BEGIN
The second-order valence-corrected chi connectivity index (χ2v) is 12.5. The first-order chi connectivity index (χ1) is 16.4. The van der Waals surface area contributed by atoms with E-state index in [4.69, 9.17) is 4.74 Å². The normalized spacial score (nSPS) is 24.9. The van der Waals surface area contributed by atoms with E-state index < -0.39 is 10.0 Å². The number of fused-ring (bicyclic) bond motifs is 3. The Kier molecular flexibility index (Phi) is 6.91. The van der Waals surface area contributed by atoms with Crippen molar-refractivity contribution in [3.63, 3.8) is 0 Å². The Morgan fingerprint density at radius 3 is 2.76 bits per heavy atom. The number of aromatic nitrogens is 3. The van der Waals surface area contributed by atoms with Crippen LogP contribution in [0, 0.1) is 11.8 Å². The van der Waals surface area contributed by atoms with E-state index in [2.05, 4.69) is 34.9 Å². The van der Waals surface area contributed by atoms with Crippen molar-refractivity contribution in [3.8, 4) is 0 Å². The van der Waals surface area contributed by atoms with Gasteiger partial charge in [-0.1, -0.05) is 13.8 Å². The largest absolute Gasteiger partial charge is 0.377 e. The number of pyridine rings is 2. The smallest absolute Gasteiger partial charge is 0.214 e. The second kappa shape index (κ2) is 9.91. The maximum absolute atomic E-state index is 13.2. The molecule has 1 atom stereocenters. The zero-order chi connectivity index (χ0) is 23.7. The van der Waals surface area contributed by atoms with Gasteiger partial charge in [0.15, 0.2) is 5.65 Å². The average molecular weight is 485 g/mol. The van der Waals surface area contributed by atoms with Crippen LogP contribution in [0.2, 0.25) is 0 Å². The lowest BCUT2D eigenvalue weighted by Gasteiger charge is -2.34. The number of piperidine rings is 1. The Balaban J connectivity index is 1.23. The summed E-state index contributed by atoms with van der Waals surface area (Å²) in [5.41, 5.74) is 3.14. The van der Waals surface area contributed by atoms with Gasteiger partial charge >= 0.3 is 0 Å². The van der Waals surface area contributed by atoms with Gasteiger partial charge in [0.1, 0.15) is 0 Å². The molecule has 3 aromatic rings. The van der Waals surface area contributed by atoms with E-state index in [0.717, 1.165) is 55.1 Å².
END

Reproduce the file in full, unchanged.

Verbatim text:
The second-order valence-corrected chi connectivity index (χ2v) is 12.5. The first-order chi connectivity index (χ1) is 16.4. The van der Waals surface area contributed by atoms with E-state index in [4.69, 9.17) is 4.74 Å². The normalized spacial score (nSPS) is 24.9. The van der Waals surface area contributed by atoms with E-state index < -0.39 is 10.0 Å². The number of fused-ring (bicyclic) bond motifs is 3. The Kier molecular flexibility index (Phi) is 6.91. The van der Waals surface area contributed by atoms with Crippen molar-refractivity contribution in [3.63, 3.8) is 0 Å². The Morgan fingerprint density at radius 3 is 2.76 bits per heavy atom. The number of aromatic nitrogens is 3. The van der Waals surface area contributed by atoms with Crippen LogP contribution in [0, 0.1) is 11.8 Å². The van der Waals surface area contributed by atoms with E-state index in [2.05, 4.69) is 34.9 Å². The van der Waals surface area contributed by atoms with Crippen molar-refractivity contribution in [3.8, 4) is 0 Å². The van der Waals surface area contributed by atoms with Gasteiger partial charge in [-0.1, -0.05) is 13.8 Å². The largest absolute Gasteiger partial charge is 0.377 e. The number of pyridine rings is 2. The smallest absolute Gasteiger partial charge is 0.214 e. The second kappa shape index (κ2) is 9.91. The maximum absolute atomic E-state index is 13.2. The molecule has 1 atom stereocenters. The zero-order chi connectivity index (χ0) is 23.7. The van der Waals surface area contributed by atoms with Gasteiger partial charge in [0.15, 0.2) is 5.65 Å². The average molecular weight is 485 g/mol. The van der Waals surface area contributed by atoms with Crippen LogP contribution in [0.2, 0.25) is 0 Å². The lowest BCUT2D eigenvalue weighted by Gasteiger charge is -2.34. The number of piperidine rings is 1. The Balaban J connectivity index is 1.23. The summed E-state index contributed by atoms with van der Waals surface area (Å²) in [5.41, 5.74) is 3.14. The van der Waals surface area contributed by atoms with Gasteiger partial charge >= 0.3 is 0 Å². The van der Waals surface area contributed by atoms with Gasteiger partial charge in [0.1, 0.15) is 0 Å². The molecule has 3 aromatic rings. The van der Waals surface area contributed by atoms with E-state index in [0.717, 1.165) is 55.1 Å².